This is an entry in my volleyball coaching log for 2014-15.
This was the first official team training of the new season after final cut-down was made on Tuesday. The main idea was to set the overall tone of expectations for training and how I want the team to play.
I actually already started that on Monday and Tuesday in terms of being on time and what happens at the start of the session while the net is being put up. I expect those not involved to ball-handle lightly or do other volleyball-related activities until we’re good to go – not just stand around watching and chatting. They were told about how we had to institute consequences for tardiness last season and how I hoped that would not have to be the case this year.
Additionally, on Tuesday I introduced them to my balls-don’t-drop stance. That was something I wanted to reinforce at the start of training.
The key thing I was looking to start to develop, though, was the “gym as a safe environment” philosophy. By that I mean we are all supportive of each other and we are accepting of making mistakes – both our own and others – as part of the learning and development process. And not only do we support our teammates, but we accept support from them.
In terms of the volleyball, there were a couple of things I wanted to focus on:
1) Serving technique – This is mainly for the B team group where specific training is likely required to get them using consistent mechanics, but even with some of the A team players there may be an issue here or there.
2) Start to identify likely primary passers – This is mainly for the A team group as they will be the first to start competing (first SWVA in 2.5 weeks, then BUCS in 3 weeks). For this I wanted to do some statting of serve reception.
3) Evaluate blocking – I wanted to take a look at footwork and the other mechanical elements to see where work needs to be done.
Here was the plan:
– Blocking footwork patterns along the net as initial warm-up
– Passing triplets and quads as a continued warm-up
– Target serving (zones 1, 5, and short)
– Get two serving and passing
– Game play
Unfortunately (or fortunately, depending in your perspective), three of the players were not dressed and ready to go on-time, so training started off with consequences. These players were 5 minutes tardy in being ready to go, so we did 5 sets of 4 (4 length of court sprints). Last year we did stuff at the end of training (not sprints, generally), but because this was the first day I wanted to reinforce the “be on time and ready to go” immediately – as well as the fact that it impacted the team, not just the individual.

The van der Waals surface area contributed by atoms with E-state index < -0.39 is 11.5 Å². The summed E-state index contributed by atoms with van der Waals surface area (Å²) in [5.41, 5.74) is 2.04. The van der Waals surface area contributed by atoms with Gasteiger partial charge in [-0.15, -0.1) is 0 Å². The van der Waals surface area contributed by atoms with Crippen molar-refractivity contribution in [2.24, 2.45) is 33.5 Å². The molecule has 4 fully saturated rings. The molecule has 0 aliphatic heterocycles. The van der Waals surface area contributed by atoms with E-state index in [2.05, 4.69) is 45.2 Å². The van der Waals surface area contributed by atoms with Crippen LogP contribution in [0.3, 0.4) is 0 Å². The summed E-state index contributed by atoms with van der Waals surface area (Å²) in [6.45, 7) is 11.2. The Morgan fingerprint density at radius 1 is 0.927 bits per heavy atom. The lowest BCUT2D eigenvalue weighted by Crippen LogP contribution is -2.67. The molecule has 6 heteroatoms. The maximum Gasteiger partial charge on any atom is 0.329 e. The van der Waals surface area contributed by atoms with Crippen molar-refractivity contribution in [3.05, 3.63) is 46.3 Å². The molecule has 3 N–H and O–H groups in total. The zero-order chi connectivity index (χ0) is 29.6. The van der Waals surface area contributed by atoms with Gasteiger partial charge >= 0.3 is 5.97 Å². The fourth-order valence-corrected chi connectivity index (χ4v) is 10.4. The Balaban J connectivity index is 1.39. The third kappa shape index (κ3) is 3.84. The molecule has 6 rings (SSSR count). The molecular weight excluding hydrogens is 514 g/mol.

Following the sprints, to let them catch their breath, I talked with them about the stuff I mentioned above. I told them about the positive gym atmosphere. I talked about how pushing themselves helps push the team forward, and mentioned the way improvements in last year’s team along the way made for increasingly competitive and intense training sessions as the season progressed.
After the talk, I had them do blocking footwork along the net – first single step shuffle, then the step-crossover-hop move. A fair bit of work will need to be done with especially the B-team players to make those patterns automatic. The blocking technique itself wasn’t horrible, though we don’t have any particularly big blockers.
I had them first do the passing triplets/quads. They started with overhand throws to act as an initial shoulder warm-up and to simulate a float serve with more control than we were likely to have if they simply served to start. After I think two rotations through, I did then have them go to short serves (meaning from inside the court, not that they served the ball short). This allowed me to observe common issues to address with the group, and to focus on certain things with individual players.
From there I had them do target serving. They had to put 5 balls in each of deep zones 1 and 5, and if they did that, to serve short. Again, I used the opportunity to do some individual player corrections.
After that it was the team serving and passing. Unfortunately, several balls dropped, so the team had to face the consequences (immediate set of 4). I had the players keep track of their passes so we could mark down each time through how many good out of how many total. In this case, I defined good as middle third of the court in front of the 3m line, so it wasn’t about perfect balls. Predictably, some players struggled. Others did quite well.
I finished up by having them play narrow court (about 2/3 width) Winners 4s. There was some ugly stuff, of course, but the captain told me afterwards she was pretty pleased with how competitive the players were. Along the way I reinforced both the value of taking risks and the need to communicate – particularly hitter availability when out-of-system.
Overall, not a bad session and not a great session. It was probably about what I expected. I’ve decided that at least for a while I want to have the A team players doing serving & passing together because the B team players were clearly struggling with some of the strong serves a couple of A team players have. I want to slow things down a bit for the B team players to let them focus on their technique a bit more and gain some confidence. They will still get to face the tougher serves at times in game-play situations.
We have out next training session tonight – 90 minutes in the big gym.